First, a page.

5 Reasons Why You Shouldn’t Expect an Inheritance

you shouldn't expect an inheritanceMany adult children expect to receive an inheritance from their parents. Recent studies suggest a drastically different scenario. Not only will most retirees not leave an inheritance to their children, they will have a difficult time making ends meet in retirement. Here are several reasons why expecting an inheritance might not be in your future.

Parents are Living Longer and Saving Less

Americans are living longer, healthier lives but this is not shared universally. One in four Americans suffer from chronic illness or poverty and this can drastically alter quality of life during retirement years. As most of us age we have additional expenses such as increased medical costs, increasing insurance premiums, and long-term care costs. Living longer can also put added stress on retirement funds. The National Institute on Retirement Security recently published research that puts the U.S. retirement savings deficit at between $6.8 and $14 Trillion. One dire finding of the research is that the average American household has virtually no retirement savings at all. While average 401k balances for those 55 plus reached $255,000, the picture changes drastically when looking at all working-age households. The median retirement account balance for working-age households is $3,000 and $12,000 for those close to retirement.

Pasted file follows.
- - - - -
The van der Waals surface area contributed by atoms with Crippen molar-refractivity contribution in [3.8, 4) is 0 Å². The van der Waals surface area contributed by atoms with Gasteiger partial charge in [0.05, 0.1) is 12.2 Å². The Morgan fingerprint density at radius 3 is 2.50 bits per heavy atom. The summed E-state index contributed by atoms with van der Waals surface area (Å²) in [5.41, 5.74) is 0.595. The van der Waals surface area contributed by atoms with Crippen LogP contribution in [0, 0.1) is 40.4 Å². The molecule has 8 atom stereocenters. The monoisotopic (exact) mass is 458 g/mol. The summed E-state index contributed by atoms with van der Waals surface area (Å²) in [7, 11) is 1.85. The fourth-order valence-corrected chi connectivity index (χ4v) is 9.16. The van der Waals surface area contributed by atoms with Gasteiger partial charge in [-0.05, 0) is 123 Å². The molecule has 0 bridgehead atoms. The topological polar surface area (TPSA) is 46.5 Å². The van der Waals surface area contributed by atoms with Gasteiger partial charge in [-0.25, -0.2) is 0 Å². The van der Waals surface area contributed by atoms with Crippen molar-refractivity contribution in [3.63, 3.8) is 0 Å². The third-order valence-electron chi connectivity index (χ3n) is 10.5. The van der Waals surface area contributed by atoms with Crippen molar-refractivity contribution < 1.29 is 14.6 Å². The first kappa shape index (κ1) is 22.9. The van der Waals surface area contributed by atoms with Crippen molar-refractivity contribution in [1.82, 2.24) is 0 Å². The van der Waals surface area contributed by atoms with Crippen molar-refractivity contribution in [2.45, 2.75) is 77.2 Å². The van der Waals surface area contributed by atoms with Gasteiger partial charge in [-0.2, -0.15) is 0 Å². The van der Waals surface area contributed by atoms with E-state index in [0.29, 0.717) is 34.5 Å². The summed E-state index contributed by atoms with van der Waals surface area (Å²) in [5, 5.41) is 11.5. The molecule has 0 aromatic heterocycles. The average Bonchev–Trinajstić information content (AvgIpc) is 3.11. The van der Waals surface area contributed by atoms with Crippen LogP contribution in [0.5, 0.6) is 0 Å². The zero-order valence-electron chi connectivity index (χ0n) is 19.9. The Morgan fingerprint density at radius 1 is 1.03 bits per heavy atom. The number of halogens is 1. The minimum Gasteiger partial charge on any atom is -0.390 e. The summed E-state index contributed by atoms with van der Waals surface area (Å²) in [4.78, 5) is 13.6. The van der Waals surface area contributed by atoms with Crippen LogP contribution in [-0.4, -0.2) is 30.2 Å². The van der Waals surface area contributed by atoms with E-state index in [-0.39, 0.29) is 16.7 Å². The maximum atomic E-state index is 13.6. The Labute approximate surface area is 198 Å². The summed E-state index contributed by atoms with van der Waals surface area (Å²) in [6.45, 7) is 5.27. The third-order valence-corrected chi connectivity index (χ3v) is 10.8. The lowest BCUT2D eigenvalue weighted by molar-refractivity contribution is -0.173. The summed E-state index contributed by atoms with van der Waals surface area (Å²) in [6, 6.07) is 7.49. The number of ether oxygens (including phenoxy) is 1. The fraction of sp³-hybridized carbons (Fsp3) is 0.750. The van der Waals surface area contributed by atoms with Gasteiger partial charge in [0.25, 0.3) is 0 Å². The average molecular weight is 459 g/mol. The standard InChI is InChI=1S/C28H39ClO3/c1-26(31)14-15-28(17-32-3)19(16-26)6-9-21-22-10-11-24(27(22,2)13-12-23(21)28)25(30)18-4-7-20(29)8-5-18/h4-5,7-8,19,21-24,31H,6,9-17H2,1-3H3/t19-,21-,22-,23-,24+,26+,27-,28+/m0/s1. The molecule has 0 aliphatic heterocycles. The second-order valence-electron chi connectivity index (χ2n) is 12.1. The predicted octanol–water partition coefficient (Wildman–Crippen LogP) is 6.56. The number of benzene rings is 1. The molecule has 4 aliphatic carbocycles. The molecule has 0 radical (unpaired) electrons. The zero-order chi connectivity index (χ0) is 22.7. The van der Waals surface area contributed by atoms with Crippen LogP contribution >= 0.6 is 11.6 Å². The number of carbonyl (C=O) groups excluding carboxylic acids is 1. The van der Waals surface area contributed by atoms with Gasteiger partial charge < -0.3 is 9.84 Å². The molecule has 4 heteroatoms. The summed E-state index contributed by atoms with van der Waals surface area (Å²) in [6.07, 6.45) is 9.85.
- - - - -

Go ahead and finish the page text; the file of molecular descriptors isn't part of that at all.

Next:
Health Care Costs Continue to Increase

Health Care costs are expected to increase by 6.5% in 2014 according to PWC's Health Research Institute and this is after a 7.5% increase expected in 2013.  In an effort to shift health care costs to employees, many employers are increasing premiums and deductibles. Nearly 17% of surveyed employers offer a high deductible health plan as the only option for employees and 44% of employers are looking at high deductible plans as an only option. Since 2009, health industry consolidation has increased by more than 50% and this will lead to higher prices in many markets. In fact, hospital mergers can lead to price increases of up to 20.3%.

Home Equity is Down and Mortgage Debt is Up